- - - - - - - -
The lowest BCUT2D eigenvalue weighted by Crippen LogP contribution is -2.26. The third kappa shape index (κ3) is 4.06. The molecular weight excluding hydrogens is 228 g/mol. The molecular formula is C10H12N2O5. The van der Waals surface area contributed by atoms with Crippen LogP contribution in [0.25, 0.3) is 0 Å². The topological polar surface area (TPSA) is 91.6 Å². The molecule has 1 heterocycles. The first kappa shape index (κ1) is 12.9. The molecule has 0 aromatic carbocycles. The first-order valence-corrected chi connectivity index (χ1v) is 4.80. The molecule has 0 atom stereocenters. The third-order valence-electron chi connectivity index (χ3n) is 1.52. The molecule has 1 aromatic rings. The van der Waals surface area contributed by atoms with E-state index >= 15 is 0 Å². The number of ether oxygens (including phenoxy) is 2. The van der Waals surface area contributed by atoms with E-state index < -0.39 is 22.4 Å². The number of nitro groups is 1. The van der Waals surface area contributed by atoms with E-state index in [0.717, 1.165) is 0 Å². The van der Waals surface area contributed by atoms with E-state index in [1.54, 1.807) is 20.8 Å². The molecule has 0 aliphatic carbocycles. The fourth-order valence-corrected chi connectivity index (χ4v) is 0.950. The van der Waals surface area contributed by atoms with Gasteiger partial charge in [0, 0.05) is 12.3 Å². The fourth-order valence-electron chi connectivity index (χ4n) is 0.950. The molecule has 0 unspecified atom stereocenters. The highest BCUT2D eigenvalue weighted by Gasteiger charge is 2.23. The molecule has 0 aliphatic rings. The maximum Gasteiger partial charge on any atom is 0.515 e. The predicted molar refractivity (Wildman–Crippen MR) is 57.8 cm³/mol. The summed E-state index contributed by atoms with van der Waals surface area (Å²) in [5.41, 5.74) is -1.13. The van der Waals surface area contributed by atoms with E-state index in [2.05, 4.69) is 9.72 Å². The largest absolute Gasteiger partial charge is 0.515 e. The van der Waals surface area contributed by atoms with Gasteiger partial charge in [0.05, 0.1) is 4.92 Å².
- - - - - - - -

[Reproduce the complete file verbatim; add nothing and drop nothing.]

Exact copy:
The lowest BCUT2D eigenvalue weighted by Crippen LogP contribution is -2.26. The third kappa shape index (κ3) is 4.06. The molecular weight excluding hydrogens is 228 g/mol. The molecular formula is C10H12N2O5. The van der Waals surface area contributed by atoms with Crippen LogP contribution in [0.25, 0.3) is 0 Å². The topological polar surface area (TPSA) is 91.6 Å². The molecule has 1 heterocycles. The first kappa shape index (κ1) is 12.9. The molecule has 0 aromatic carbocycles. The first-order valence-corrected chi connectivity index (χ1v) is 4.80. The molecule has 0 atom stereocenters. The third-order valence-electron chi connectivity index (χ3n) is 1.52. The molecule has 1 aromatic rings. The van der Waals surface area contributed by atoms with E-state index >= 15 is 0 Å². The number of ether oxygens (including phenoxy) is 2. The van der Waals surface area contributed by atoms with E-state index < -0.39 is 22.4 Å². The number of nitro groups is 1. The van der Waals surface area contributed by atoms with E-state index in [0.717, 1.165) is 0 Å². The van der Waals surface area contributed by atoms with E-state index in [1.54, 1.807) is 20.8 Å². The molecule has 0 aliphatic carbocycles. The fourth-order valence-corrected chi connectivity index (χ4v) is 0.950. The van der Waals surface area contributed by atoms with Gasteiger partial charge in [0, 0.05) is 12.3 Å². The fourth-order valence-electron chi connectivity index (χ4n) is 0.950. The molecule has 0 unspecified atom stereocenters. The highest BCUT2D eigenvalue weighted by Gasteiger charge is 2.23. The molecule has 0 aliphatic rings. The maximum Gasteiger partial charge on any atom is 0.515 e. The predicted molar refractivity (Wildman–Crippen MR) is 57.8 cm³/mol. The summed E-state index contributed by atoms with van der Waals surface area (Å²) in [5.41, 5.74) is -1.13. The van der Waals surface area contributed by atoms with E-state index in [2.05, 4.69) is 9.72 Å². The largest absolute Gasteiger partial charge is 0.515 e. The van der Waals surface area contributed by atoms with Gasteiger partial charge in [0.05, 0.1) is 4.92 Å².